You might feel awkward talking about what I do for living at all and so you ask quickly what my husband does for a living. You learn he’s a teacher, and suddenly we have lots of things to talk about. Everyone likes talking about teachers. The conversation flows on from there.

But then, sometimes….

You ask me about God.  Read more

three young girls with arms around each other

Everything Is Fine

three young girls with arms around each otherI was driving a golf cart through the woods at camp when I came upon three girls sitting on a bench with their counselor. I hadn’t heard them at first because of the noise of the golf cart, but as I parked it was clear: the girls were wailing. Loud, grievous, gasping, sobbing, wailing. Camp is a place entirely devoted to these children’s safety, fun, and happiness, so I couldn’t imagine what had provoked this noise. The wailing was so over-the-top I was more inclined to laugh than to be concerned. What on earth could be this bad?

I asked the counselor just that. She whispered back, “They’re homesick.”

I would have burst out laughing if it wasn’t so inappropriate. I couldn’t keep the smile off my face as I said, “You’re kidding.”

“I’m not,” she said, first smiling, then stifling her own laughter, “I wish I was.”

So I knelt down in front of the girls, still huddled together—still wailing, still gasping—almost as if they are one organism tied together in the unity of despair. I started with the very pastoral, “What’s up?”

I knew they were trying to form words, but the words were not even remotely intelligible.  So I try again, “Girls, I want to help you, but we can’t have a conversation until you can talk, so try breathing for me.” Surprisingly this works. “That’s good,“ I say, “long, deep breaths.  Now, do you think you can tell me what’s going on?” Read more

friendship bracelets

Who I Am With Them

friendship braceletsI have been best friends with the same four women for over 20 years. It’s only now that we’re in our 30’s that we’ve realized how fortunate we are to have sustained our friendship for so long. What a gift it is to have friends who have known me as a little girl, a young woman, and into middle age, who have witnessed the successes and failures of every stage of life, and who have loved me through them all. However, this intimate knowledge of my life is not all that my friends offer me. It has taken me some time to recognize and make peace with this, but part of the gift of their friendship is that my friends do not respect or even acknowledge my calling as a minister.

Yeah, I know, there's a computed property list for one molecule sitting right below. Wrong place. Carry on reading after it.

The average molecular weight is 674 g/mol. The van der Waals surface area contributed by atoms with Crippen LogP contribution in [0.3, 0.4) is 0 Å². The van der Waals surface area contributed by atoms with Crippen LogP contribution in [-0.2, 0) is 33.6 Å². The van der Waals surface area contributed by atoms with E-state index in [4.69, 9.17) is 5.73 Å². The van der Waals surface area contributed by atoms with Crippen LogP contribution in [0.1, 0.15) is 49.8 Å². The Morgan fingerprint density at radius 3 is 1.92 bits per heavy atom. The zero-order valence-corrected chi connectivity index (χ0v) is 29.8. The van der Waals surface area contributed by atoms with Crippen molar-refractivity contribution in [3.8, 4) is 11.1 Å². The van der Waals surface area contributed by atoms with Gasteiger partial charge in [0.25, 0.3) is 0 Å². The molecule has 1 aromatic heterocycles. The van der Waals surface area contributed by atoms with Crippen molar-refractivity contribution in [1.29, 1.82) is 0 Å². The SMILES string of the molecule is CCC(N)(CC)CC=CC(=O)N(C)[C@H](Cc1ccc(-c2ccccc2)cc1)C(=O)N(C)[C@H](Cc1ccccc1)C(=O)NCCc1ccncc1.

Initially, we five were drawn together because we lived in the same neighborhoods and were in the same classes at school. We “played well together” at an age when that was the most important part of friendship. As the years went on we experienced our share of falling-outs and at times (as all friends do) hurt each other deeply. But we stayed together, and what had once been playground compatibility slowly and mysteriously transformed into a mature love.

Always, this love was enriched by our mutual love of God. As children, our religion was simple: we all went to different churches in our Bible Belt community, but the bottom line was that we believed that Jesus had saved us. My friends were Church of Christ, Southern Baptist and Presbyterian Church (PCA). I was United Methodist. When we were small, we thought ourselves quite a charmingly diverse little club of Christians. But as we grew older and learned more about the differences in our theologies and how these played out practically in our lives, the religious tensions grew. By the time we were teenagers, I was feeling the heart-slap of these tensions. One Sunday, one of my friends told me she wasn’t allowed to step foot in my church because my church was “liberal.” The most obvious difference between our churches was that my denomination ordained women, while theirs had explicitly condemned women pastors. Read more

A Sacred Window

OnesWeLoveImageNothing can really prepare you for the death of a friend. It doesn’t matter how many pastoral care classes you took in seminary. It makes no difference how many funeral services you prepare and lead on a regular basis. The books on your shelves and the articles in your files do not mean a thing when it comes to losing someone you hold dear.

When I first met my friend (I’ll call her “D”), I was interviewing with the churches I now serve. D was serving as a Committee On Ministry liaison to the search committee. She was fun and feisty and full of energy. She was a strong woman with a clear, strong voice. She was, perhaps, one of the most dedicated Elders I had ever met. She spoke fluent sarcasm and had a wicked sense of humor that matched well with my own. We were fast friends and colleagues.

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Swallowing a Bitter Pill: A Lenten Journey

Bitter Pills of Lent

Bitter Pills of Lent

“I’m giving up Lent for Lent!”

It is a common joke around this time of year when worship leaders start planning for the Lenten season. I know I’ve said it before — even meant it. Lent can be a big, busy, bitter pill to swallow.